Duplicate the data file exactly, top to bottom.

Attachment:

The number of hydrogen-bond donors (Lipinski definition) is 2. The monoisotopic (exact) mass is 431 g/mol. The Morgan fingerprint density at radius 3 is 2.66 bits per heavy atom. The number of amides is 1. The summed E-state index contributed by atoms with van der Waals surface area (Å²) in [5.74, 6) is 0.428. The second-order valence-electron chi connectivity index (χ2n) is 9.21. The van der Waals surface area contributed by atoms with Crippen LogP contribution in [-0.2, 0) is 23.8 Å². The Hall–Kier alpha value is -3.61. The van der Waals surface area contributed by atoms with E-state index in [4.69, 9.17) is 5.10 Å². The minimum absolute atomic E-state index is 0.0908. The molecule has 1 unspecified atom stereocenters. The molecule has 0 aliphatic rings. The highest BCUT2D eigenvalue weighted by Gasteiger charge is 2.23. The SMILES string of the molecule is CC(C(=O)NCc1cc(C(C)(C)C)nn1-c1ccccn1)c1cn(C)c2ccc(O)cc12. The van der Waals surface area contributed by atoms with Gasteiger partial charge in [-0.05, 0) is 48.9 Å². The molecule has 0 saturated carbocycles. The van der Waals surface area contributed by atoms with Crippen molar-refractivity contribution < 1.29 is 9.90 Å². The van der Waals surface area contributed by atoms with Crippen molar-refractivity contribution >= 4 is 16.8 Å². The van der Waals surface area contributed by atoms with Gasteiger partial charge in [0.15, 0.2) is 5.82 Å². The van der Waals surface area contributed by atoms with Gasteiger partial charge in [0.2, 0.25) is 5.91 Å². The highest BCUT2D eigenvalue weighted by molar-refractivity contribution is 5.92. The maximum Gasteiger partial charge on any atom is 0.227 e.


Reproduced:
The number of hydrogen-bond donors (Lipinski definition) is 2. The monoisotopic (exact) mass is 431 g/mol. The Morgan fingerprint density at radius 3 is 2.66 bits per heavy atom. The number of amides is 1. The summed E-state index contributed by atoms with van der Waals surface area (Å²) in [5.74, 6) is 0.428. The second-order valence-electron chi connectivity index (χ2n) is 9.21. The van der Waals surface area contributed by atoms with Crippen LogP contribution in [-0.2, 0) is 23.8 Å². The Hall–Kier alpha value is -3.61. The van der Waals surface area contributed by atoms with E-state index in [4.69, 9.17) is 5.10 Å². The minimum absolute atomic E-state index is 0.0908. The molecule has 1 unspecified atom stereocenters. The molecule has 0 aliphatic rings. The highest BCUT2D eigenvalue weighted by Gasteiger charge is 2.23. The SMILES string of the molecule is CC(C(=O)NCc1cc(C(C)(C)C)nn1-c1ccccn1)c1cn(C)c2ccc(O)cc12. The van der Waals surface area contributed by atoms with Gasteiger partial charge in [-0.05, 0) is 48.9 Å². The molecule has 0 saturated carbocycles. The van der Waals surface area contributed by atoms with Crippen molar-refractivity contribution < 1.29 is 9.90 Å². The van der Waals surface area contributed by atoms with Crippen molar-refractivity contribution >= 4 is 16.8 Å². The van der Waals surface area contributed by atoms with Gasteiger partial charge in [0.15, 0.2) is 5.82 Å². The van der Waals surface area contributed by atoms with Gasteiger partial charge in [0.2, 0.25) is 5.91 Å². The highest BCUT2D eigenvalue weighted by molar-refractivity contribution is 5.92. The maximum Gasteiger partial charge on any atom is 0.227 e.